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  • Brian Hartzman

When Things Fall Apart...

One of the books that helped me get through and come to terms with the challenges that life through at me is Pema Chödrön's When Things Fall Apart: Heart Advice for Difficult Times (Paperback – June 7, 2016)



Her book (and books) are not specific to loss and grief, but rather they offer ways to tackle and understand the fear, suffering pain and anxiety (among other things) that we encounter through the course and challenges of our lives. While she was one of my first introductions to the Buddhist concepts of impermanence and presence, what really resonated with me was how well she spoke to the struggle was feeling, but especially the mechanisms I (poorly) employed to try to deal with these struggles.

My copy of this book is full of tags for quotes and thoughts that stood out and resonated with me. I could dedicate an entire blog to those quotes and how they spoke with me. I'll let you discover that for yourself, but here are a few morsels I hope will resonate with you and nudge you down the path towards finding peace.


“We think that by protecting ourselves from suffering we are being kind to ourselves.  The truth is, we only become more fearful, more hardened, and more alienated.  We experience ourselves as being separate from the whole.  This separateness becomes like a prison for us, a prison that restricts us to our personal hopes and fears and to caring only for the people nearest to us.  Curiously enough, if we primarily try to shield ourselves from discomfort, we suffer.  Yet when we don’t close off and we let our hearts break, we discover our kinship with all beings.”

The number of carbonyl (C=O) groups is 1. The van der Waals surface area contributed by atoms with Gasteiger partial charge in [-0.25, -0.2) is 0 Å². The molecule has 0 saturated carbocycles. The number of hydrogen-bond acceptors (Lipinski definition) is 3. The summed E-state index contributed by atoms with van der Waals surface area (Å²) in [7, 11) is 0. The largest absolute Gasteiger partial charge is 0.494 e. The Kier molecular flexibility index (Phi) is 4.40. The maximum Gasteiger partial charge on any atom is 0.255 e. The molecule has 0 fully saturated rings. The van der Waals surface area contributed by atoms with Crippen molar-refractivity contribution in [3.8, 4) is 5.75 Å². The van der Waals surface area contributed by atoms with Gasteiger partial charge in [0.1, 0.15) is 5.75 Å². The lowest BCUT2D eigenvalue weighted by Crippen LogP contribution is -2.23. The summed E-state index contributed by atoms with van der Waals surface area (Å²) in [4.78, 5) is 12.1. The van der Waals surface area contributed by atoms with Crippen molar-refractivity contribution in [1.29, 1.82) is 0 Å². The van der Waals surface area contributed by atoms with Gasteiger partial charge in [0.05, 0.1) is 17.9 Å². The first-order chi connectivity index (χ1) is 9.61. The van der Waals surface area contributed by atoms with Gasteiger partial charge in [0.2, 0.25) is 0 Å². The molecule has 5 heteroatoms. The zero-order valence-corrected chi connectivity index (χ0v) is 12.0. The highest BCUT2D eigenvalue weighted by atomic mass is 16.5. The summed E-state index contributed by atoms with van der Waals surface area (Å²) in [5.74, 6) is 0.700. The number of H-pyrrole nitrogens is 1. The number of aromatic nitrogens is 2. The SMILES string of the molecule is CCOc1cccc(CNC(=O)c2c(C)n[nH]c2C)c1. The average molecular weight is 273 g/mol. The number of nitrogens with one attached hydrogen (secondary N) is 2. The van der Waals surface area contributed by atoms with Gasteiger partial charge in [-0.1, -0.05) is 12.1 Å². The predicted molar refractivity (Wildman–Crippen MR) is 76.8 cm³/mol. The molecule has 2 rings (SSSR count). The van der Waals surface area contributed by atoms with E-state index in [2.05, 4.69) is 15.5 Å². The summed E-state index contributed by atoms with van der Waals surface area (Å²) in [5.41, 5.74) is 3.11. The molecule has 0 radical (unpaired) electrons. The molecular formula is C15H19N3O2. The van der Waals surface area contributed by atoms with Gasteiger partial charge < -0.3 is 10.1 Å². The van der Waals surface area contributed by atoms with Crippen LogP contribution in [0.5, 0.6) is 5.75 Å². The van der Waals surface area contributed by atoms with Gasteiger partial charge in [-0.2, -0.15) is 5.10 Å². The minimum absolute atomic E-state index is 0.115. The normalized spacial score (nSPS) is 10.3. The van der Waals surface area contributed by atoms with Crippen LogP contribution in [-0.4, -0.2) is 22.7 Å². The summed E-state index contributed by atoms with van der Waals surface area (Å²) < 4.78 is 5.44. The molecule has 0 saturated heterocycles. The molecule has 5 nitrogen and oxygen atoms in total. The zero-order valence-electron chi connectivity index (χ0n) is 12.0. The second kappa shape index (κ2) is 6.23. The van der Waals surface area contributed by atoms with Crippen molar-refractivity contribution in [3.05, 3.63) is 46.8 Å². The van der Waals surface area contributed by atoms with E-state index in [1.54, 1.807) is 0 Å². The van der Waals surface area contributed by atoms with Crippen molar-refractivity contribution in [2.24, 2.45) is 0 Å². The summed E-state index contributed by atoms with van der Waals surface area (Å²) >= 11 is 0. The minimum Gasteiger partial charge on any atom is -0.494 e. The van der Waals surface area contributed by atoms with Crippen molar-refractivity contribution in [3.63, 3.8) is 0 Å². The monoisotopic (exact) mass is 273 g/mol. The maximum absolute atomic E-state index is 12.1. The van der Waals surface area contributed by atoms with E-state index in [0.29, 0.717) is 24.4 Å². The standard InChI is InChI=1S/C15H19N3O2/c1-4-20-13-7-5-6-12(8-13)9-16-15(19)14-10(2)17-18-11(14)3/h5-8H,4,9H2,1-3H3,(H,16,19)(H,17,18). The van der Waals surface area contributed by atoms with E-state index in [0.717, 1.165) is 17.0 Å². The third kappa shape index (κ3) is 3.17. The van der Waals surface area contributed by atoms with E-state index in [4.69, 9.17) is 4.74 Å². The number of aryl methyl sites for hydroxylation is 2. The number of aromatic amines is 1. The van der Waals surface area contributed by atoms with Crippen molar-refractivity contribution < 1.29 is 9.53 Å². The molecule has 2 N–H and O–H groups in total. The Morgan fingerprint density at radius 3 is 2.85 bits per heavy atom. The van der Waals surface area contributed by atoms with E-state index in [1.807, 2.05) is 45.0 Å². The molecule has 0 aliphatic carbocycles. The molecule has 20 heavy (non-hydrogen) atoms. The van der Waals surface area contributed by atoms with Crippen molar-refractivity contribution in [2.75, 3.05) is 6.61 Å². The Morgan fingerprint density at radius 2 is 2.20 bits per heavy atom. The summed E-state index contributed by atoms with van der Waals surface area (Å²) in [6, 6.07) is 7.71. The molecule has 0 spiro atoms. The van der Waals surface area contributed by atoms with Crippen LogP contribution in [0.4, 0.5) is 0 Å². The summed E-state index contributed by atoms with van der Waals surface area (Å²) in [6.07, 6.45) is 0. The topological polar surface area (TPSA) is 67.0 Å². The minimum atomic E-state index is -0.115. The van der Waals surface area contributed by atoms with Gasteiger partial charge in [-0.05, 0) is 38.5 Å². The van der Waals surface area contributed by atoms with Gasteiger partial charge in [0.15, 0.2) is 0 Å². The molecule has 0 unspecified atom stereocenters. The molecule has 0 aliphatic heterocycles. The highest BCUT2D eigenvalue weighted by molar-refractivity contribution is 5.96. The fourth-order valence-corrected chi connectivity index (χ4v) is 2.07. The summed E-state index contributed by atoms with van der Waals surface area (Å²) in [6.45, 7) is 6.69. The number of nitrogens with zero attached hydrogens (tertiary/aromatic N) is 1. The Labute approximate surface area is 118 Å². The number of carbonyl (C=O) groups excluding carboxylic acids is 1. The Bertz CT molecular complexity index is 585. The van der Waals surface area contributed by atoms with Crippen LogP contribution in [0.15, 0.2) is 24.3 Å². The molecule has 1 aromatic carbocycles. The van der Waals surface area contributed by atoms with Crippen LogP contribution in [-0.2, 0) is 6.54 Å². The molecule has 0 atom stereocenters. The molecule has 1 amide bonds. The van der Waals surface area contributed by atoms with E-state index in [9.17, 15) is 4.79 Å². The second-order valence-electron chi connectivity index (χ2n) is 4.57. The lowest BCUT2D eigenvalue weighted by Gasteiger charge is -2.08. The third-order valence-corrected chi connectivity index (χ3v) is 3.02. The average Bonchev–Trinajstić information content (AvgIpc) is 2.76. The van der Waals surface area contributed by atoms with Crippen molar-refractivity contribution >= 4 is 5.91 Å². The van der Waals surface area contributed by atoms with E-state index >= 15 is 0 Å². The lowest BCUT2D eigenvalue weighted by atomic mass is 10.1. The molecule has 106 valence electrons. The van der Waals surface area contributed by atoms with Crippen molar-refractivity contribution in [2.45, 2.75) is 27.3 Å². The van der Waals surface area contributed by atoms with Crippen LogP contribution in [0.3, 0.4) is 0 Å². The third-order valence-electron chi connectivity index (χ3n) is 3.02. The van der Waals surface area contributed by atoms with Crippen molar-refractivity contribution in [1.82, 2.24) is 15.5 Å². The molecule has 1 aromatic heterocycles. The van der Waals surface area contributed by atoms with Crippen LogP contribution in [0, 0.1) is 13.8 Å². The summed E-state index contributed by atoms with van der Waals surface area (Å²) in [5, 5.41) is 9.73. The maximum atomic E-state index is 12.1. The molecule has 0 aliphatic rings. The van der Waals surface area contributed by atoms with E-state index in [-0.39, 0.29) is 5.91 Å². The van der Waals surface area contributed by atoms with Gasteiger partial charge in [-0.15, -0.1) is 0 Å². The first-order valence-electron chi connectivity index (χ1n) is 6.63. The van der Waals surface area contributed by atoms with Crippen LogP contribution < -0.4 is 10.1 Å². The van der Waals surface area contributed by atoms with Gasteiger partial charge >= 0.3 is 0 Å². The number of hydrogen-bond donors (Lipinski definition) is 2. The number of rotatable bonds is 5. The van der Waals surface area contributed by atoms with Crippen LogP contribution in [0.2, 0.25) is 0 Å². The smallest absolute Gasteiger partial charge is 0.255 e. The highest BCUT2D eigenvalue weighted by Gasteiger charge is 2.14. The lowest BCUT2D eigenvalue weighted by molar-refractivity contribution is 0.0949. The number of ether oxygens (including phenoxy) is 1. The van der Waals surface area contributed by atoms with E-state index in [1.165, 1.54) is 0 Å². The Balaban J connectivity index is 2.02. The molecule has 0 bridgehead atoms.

“Things falling apart is a kind of testing and also a kind of healing.  We think the point is to pass the test or to overcome the problem, but the truth is that things don’t really get solved.  They come together and they fall apart.  Then they come together again and fall apart again.  It’s just like that.  The healing comes from letting there be room for all of this to happen:  room for grief, for relief, for misery, for joy.”